Are there limits to central banks’ capacity to “administer” asset prices and otherwise engineer benign outcomes in markets in the face of the most uncertain macro backdrop most living humans have ever witnessed?
Probably. But we don’t know where those limits are, and challenging monetary policymakers has generally been a losing proposition over the past dozen years.
In fact, central banks managed to suppress volatility during some of the most epochal political shifts in modern history during 2015/2016/2017. Market-based gauges of volatility became totally disconnected from measures of geopolitical uncertainty over the period. Even as populism swept across western democracies, threatening to reverse decades of globalization, rates volatility remained moribund and the VIX hit a record low. Note that the chart (below) is monthly, so the highest points on the VIX during, for instance, February 2018’s dramatic spike, don’t appear, but it gets the point across.
Some claim the astounding rebound in equities and credit since the March panic lows is “irrational” considering the scope for structural damage to the economy in the form of permanent job losses, defaults, and business closures.
And that’s to say nothing of domestic political upheaval in the US, the election, and the Sino-US “Cold War”.
And yet, as BofA’s Michael Hartnett noted earlier this month, one could conceptualize of markets as being “rationally ‘irrational’”.
“Government and corporate bonds have been fixed (‘nationalized’) by central banks, so why would anyone expect markets to connect with macro?”, he wondered. “Why should credit and stocks price rationally?” Why indeed.
And while equities stumbled a bit last week, the surge in coronavirus cases across the Sun Belt hasn’t succeeded in materially derailing the rally.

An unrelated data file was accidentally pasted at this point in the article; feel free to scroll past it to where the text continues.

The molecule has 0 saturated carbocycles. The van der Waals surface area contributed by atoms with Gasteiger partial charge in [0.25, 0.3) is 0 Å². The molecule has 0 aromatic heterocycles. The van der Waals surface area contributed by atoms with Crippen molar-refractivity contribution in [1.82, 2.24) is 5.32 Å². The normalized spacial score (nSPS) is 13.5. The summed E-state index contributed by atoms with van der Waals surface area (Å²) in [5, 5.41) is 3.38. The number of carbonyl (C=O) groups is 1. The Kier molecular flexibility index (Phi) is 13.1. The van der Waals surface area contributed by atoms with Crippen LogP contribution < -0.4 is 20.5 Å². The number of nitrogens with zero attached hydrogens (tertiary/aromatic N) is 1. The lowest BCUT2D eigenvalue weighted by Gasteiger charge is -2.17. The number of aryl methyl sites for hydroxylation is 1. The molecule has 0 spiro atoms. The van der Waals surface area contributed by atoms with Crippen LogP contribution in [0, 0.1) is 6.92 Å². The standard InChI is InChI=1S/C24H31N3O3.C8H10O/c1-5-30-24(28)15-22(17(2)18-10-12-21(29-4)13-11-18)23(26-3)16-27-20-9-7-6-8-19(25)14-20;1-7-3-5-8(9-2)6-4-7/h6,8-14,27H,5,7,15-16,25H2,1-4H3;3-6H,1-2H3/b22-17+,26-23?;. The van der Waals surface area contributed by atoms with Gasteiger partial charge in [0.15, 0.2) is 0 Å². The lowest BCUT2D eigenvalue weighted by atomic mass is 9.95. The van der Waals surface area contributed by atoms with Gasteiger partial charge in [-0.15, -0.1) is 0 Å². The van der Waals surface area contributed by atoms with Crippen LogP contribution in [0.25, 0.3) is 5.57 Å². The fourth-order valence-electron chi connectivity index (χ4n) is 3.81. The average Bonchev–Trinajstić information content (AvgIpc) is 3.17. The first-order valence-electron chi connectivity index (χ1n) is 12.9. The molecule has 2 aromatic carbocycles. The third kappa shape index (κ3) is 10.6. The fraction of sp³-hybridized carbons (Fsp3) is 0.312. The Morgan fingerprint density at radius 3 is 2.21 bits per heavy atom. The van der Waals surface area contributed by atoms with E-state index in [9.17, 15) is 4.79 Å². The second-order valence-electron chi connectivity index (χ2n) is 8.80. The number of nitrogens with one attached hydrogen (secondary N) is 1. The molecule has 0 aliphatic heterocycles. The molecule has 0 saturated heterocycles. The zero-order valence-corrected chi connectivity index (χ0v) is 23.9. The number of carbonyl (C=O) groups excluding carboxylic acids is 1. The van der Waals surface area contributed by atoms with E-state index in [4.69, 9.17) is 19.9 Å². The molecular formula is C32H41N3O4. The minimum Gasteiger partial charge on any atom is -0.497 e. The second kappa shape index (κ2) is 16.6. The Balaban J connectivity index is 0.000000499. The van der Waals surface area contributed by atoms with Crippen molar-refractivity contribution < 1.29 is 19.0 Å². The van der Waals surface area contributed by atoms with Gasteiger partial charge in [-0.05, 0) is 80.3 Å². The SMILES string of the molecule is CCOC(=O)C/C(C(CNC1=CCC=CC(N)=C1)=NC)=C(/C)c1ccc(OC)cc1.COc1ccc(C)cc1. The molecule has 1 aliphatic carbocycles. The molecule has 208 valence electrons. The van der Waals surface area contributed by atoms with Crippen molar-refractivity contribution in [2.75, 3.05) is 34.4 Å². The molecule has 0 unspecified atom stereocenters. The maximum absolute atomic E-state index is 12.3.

“Risk assets aren’t doing much of a retreat”, Deutsche Bank’s Aleksandar Kocic wrote Tuesday, in a note to clients. “The volume of calls on different stock exchanges continues to outpace that of defensive trades [and] the put/call volume ratio hasn’t been this low since 2007”, he added.
The explanation is simple. It’s “related to positive externalities created by monetary policy”, Kocic went on to say, noting that “since the first wave of the recovery in May, call skew on the S&P has taken a new path”.
The slope and intercept are higher since then. More precisely, “call skew is trading at a premium relative to this historical dependence”, Kocic wrote, noting that “a compression of puts to zero… would be consistent with 2% richness of calls”.
That, he says, “is the premium associated with positive externalities of the current monetary policy” backdrop. It’s reflected in rates as well.
Employing characteristically eloquent prose, Kocic closes with a simple observation.
“The story of S&P and rates skew spells confidence regarding the constructive interplay between accommodative monetary policy and the persistence of positive externalities for risk”, he says. “It’s as if the market doesn’t see any bounds or obstacles for continued and unconditional support in this channel”.
And little wonder. On Tuesday, the Fed extended the majority of its emergency lending programs through the end of the year. “The three-month extension will facilitate planning by potential facility participants and provide certainty that the facilities will continue to be available to help the economy recover from the COVID-19 pandemic”, a statement reads.